Friday Tidings
11/20/17 at 11:40 AM 0 Comments

The Veteran’s Bus Ride

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Only one other passenger climbed aboard for the long bus ride that evening—a scruffily-dressed man, who was heading back to an alcohol addiction facility.

He’d offered this bit of information to the driver and me as he dug in his pockets for the bus fare. He was quite cheerful, despite the weariness on his face and the ragged clothes he wore.

The man chose a seat near the driver and kept up a one-way conversation for much of the journey.

My eyes met the bus driver’s in the rearview mirror—I saw his eye roll, but the man, dressed in an old Army coat didn’t seem to mind that we didn’t respond to his chatter.

As the skies darkened, the man explained about his life on the Olympic Peninsula back in the 1950’s and 1960’s.

He told of his boyhood exploits along the Elwha and Dungeness Rivers. He could fish and hunt—often times skipping school to do so. His grades reflected those choices—and when his draft number was called he was sent to Viet Nam.

“Some guys came back from Nam with wounds you could see. I came back with the ones you can’t see.” He pointed to his head.

As the bus drove past Costco and Home Depot he said that used to be a farm where he worked when he came back from the war.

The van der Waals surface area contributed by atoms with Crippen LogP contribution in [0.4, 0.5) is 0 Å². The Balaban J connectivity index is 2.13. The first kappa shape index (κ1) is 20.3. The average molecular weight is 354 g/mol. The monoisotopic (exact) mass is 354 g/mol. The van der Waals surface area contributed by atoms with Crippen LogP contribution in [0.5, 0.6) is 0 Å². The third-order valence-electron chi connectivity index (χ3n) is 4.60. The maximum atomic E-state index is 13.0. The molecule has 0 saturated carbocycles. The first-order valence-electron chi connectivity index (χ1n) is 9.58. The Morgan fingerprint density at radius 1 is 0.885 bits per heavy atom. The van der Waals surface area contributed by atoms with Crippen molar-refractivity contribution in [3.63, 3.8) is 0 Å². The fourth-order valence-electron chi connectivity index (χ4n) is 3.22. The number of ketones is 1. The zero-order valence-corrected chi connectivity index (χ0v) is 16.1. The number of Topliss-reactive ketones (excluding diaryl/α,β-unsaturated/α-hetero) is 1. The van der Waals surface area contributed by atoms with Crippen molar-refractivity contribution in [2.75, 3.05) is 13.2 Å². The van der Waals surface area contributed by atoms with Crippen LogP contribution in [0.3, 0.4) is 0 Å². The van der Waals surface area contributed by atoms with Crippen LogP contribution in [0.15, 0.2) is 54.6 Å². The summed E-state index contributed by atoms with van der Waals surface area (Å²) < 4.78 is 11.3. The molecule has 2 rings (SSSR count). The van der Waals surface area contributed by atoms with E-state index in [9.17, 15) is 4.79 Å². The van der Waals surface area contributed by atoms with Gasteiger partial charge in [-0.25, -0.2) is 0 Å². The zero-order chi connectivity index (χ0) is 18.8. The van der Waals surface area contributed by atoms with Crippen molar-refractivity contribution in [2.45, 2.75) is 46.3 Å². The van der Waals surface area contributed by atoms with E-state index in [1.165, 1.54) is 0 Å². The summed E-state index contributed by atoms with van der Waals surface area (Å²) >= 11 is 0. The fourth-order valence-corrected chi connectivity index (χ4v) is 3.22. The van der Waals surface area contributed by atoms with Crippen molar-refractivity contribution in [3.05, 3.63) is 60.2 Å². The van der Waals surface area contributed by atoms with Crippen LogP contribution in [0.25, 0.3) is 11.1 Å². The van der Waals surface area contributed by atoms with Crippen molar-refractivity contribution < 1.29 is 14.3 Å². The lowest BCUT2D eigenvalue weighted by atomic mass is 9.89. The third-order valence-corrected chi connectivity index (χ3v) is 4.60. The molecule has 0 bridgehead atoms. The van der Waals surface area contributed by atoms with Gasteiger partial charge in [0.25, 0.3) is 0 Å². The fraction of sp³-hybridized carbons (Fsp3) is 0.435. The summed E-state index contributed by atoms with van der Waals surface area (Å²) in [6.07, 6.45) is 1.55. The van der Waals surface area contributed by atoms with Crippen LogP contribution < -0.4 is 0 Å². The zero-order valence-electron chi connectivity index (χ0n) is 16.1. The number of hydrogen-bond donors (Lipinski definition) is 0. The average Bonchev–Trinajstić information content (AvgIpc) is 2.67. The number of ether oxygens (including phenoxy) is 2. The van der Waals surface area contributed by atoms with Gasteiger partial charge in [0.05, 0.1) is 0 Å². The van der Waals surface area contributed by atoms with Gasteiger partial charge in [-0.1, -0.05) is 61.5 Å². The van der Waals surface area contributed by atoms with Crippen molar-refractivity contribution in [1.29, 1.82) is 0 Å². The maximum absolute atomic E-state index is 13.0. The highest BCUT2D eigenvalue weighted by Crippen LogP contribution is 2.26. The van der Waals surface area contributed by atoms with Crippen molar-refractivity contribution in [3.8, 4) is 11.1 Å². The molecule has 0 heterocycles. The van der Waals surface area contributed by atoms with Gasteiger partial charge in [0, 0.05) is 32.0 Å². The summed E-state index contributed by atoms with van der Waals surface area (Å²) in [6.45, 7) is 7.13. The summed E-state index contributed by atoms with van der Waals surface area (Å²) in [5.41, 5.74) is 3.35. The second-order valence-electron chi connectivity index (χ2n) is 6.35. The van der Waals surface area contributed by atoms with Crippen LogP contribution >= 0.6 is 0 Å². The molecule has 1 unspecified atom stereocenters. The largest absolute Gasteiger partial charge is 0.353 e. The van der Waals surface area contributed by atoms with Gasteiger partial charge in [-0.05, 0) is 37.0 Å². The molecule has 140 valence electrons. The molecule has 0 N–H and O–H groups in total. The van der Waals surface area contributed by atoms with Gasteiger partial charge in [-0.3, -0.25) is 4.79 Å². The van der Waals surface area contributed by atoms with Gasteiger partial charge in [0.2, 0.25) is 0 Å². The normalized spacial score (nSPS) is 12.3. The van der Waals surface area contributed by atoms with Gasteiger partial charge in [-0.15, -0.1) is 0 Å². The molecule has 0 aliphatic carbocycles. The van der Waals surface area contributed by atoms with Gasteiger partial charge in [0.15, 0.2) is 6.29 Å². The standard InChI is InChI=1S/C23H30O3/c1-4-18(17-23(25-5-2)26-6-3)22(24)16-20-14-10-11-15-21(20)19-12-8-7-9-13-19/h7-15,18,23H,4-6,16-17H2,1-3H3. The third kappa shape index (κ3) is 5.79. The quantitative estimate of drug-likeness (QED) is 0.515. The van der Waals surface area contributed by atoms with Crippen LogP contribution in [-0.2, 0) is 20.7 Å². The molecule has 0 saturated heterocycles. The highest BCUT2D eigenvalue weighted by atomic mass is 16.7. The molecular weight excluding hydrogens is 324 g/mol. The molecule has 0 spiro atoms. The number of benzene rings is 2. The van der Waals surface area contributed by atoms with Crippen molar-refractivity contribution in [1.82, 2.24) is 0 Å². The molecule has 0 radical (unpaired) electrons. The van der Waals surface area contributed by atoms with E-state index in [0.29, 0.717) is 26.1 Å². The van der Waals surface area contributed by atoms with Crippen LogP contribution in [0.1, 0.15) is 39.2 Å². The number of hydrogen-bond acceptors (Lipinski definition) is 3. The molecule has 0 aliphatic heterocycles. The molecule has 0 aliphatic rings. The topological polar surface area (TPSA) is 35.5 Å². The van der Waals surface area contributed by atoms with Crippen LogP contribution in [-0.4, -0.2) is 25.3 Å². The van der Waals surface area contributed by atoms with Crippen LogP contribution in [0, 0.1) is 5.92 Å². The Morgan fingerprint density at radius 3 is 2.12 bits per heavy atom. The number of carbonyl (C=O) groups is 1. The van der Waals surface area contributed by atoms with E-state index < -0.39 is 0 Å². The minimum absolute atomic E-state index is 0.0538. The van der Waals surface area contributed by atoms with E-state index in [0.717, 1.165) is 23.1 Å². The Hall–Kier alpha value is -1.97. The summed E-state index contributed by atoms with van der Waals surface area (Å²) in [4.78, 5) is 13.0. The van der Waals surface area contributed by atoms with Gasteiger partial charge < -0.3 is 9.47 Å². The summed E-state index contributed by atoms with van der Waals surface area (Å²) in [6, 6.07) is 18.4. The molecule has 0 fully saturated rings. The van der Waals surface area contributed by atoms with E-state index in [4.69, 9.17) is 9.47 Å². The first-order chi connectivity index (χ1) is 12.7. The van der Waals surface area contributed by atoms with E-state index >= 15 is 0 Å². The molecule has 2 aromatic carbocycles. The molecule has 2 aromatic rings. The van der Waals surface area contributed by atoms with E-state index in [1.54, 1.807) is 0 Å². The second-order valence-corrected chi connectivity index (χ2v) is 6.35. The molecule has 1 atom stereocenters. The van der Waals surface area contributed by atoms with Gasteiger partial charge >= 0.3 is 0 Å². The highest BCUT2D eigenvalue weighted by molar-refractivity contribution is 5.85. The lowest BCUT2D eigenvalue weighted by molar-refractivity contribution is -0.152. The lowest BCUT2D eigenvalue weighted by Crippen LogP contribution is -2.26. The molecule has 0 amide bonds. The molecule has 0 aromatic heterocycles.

Jobs didn’t last but his despondency did. “I drank until I’d forget, then I’d lose my job.”

The man lapsed into 20 miles of silence.

As we approached the city he spoke again, “I’m heading back to treatment. Maybe this time I can forget what I need to forget and remember what I need to remember.” He chuckled to himself.

At the station, the bus driver rose and shook the man’s hand and said, “Thanks for serving.”

The older man nodded and straightened a bit more as he stepped off the bus. I felt sorry for the lonely man with the mind demons he’d lived with for so long. While I’d been a carefree kid, he’d gone to war.

I watched as he turned and walked away in the dark—I’d probably not see him again, yet I’d never forget him either. I wish I’d thanked him for his service too.

Sometimes you only get one chance to say the right thing. And I missed it.

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